Tuesday, March 11, 2008
POV question from comments
Character A is in POV.
Okay, so that can mean that the scene is told entirely through her eyes-- that's what's often called "single-third" or "deep third"-- the narration is confined to this one person's experience.
But there are other possibilities. In a slightly more distant POV, say a limited omniscient, you don't have to be completely confined to the POV character's perceptions. That is, if you report thoughts and feelings, you only report hers, but you might also report events from a more outside perspective.
However, staying in Char. A's POV will be easy, because she's right there and can in fact see the rock being tossed. So you have several options for narrating that, and I think you might just go with what seems to fit the scene and how you've mostly narrated the scene.
1) Billy tossed a rock at the dirt mound.
2) Out of the corner of her eye, Joan saw Billy toss a rock at the dirt mound.
3) Joan watched, annoyed, as Billy tossed a rock at the dirt mound.
4) That damned Billy was at it again, carelessly tossing a rock at the dirt mound.
5) Jeez, Billy was such a dork. There he was, acting like a kid, tossing a rock at the dirt mound.
Those are sort of from most distant to most intimate. But they're all possible in her POV-- just depends on how close you are to her insides. :) And that's going to be shown in your approach to the whole scene. You wouldn't have the last (which uses her interior voice) in a more restrained narration, for example.
Does that make sense? POV choice doesn't dictate your narration-- rather your approach to the narrative in the whole book, particularly how much of the character voice you're using, should affect how "close" you are to the POV character. This is something to watch for as you read, especially as you read books in your chosen sub-genre, as often there's a preferred approach (thrillers, for example, tend to have a closer POV than mysteries do, as thrillers are more "emotional"). How do other authors do it? That's a good place to start.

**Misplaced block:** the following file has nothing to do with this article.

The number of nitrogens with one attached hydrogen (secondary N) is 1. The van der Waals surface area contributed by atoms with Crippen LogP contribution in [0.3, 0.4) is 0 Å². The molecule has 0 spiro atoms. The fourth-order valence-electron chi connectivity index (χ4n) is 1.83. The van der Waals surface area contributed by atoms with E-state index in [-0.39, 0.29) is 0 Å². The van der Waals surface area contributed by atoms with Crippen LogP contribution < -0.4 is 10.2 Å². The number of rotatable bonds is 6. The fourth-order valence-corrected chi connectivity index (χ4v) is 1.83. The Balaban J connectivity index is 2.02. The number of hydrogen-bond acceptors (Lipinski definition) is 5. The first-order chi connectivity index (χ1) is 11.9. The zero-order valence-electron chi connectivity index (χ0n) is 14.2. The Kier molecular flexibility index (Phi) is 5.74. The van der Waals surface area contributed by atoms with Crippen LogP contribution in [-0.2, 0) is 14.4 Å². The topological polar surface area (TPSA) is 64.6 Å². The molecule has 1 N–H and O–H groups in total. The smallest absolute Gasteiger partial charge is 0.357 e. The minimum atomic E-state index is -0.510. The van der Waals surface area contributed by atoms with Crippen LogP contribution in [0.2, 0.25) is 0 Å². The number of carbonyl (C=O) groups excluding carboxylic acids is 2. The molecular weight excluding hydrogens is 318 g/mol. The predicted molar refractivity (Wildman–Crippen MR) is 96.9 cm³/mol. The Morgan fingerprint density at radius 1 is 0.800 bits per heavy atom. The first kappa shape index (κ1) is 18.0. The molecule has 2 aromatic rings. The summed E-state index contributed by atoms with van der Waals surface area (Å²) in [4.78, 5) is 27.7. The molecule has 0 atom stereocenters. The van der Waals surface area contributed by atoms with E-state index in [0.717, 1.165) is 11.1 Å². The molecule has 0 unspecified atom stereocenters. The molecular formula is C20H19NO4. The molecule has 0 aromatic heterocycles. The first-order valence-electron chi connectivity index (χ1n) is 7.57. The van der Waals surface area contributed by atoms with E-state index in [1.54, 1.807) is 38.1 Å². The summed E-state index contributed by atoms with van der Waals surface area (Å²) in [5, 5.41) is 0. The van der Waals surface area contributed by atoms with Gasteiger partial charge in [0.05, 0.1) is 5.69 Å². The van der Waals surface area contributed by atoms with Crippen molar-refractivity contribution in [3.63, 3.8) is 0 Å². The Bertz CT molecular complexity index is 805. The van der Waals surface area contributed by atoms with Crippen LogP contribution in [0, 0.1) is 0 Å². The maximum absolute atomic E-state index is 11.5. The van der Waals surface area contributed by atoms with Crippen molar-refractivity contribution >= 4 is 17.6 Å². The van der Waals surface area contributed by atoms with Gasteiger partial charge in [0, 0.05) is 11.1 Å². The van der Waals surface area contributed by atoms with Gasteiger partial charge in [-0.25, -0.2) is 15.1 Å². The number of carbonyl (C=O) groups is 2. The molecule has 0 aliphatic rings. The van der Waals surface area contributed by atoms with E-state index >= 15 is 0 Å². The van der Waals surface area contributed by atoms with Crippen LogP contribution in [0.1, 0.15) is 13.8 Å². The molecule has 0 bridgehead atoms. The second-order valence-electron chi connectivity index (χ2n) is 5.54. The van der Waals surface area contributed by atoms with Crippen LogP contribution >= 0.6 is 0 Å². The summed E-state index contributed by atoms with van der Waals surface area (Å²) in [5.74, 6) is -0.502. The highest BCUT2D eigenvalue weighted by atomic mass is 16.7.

One last thing-- remember that virtually none of your readers are telepathic, so they really won't expect to know what the other characters are thinking, any more than they expect to read their own friends' minds. So you do NOT have to have Character A tell us what the other characters are thinking. However, the other characters' actions and dialogue might tell the reader something about what they're thinking or feeling. For example:
"You can't tell me what to do." Billy stood up and flung a rock at the dirt mound.
See how a bit more action (he stands up) and a stronger verb (flung) indicate that he's mad... with no interpretation from Joan needed.